Each year the MDA sets around 20,000 gypsy moth traps throughout Minnesota to find out where gypsy moth populations exist. The MDA's trapping survey program is closely tied to the insect's biology. The female does not fly so she uses a pheromone, or sex attractant, to lure the male moth to her for mating. Although humans can't detect the scent of the pheromone, it is a powerful attractant to the male gypsy moth.
The survey detects the presence of the moth. The traps are set before the adult moths fly, are monitored throughout the summer, and are removed after the flight season is finished. Data are collected about the location of the trap and the number of moths caught in it, if any. The data are then used to determine if gypsy moth infestations exist and to give an idea of how widely the population is dispersed.
MDA survey staff and cooperators deploy weatherproof cardboard traps. Triangular delta traps can be orange or tan in color and are the standard trap type used. Milk carton traps are green and are used in areas where the expected moth counts are higher than what the delta traps can accommodate (>15 moths). Both trap types have a lure inside that mimics the natural pheromone of the female moth. The male moth flies to the trap to mate but instead ends up ensnared in a sticky substance inside the delta trap or perishes from the pesticide strip in the milk carton trap.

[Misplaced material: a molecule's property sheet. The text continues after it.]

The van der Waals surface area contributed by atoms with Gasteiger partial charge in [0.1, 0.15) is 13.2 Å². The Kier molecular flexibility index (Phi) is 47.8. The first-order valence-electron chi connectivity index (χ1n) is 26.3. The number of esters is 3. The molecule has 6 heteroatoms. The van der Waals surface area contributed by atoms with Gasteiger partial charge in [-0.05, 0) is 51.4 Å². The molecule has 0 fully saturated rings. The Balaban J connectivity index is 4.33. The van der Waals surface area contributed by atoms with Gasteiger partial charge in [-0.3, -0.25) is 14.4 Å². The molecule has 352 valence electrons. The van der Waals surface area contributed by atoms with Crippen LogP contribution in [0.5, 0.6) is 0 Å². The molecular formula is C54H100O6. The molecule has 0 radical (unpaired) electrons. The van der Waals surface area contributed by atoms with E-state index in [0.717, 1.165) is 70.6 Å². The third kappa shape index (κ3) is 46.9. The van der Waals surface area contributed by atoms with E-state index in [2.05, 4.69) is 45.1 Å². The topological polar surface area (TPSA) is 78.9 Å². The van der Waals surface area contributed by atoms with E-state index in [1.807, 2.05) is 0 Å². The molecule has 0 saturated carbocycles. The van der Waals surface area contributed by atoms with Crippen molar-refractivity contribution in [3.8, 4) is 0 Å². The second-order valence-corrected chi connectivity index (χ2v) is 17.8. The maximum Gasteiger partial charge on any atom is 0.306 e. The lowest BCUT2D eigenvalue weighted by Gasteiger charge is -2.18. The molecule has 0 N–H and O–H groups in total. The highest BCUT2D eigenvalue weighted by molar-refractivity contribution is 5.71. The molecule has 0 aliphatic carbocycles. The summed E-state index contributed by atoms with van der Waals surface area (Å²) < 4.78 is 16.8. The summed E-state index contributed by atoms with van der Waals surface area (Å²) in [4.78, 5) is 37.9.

30–45 survey staff are employed each summer to set, check and remove the traps. It is a full-time seasonal position that requires considerable driving and the ability to work outdoors in all kinds of weather.
Check out opportunities to be a gypsy moth survey trapper.
The gypsy moth trapping survey program concentrates on the eastern border of the state because the natural movement of the main population is moving westward from Wisconsin. Selected high-risk businesses also receive survey traps throughout the annually designated trapping survey project area.
Over the years, the trapping survey has shown us where gypsy moth populations are starting up, building, and moving:
Please view the 2015 gypsy moth trapping survey results map.
Arrest the Pest
Minnesota Department of Agriculture (MDA), 625 Robert Street N, St. Paul, MN 55155-2538, email@example.com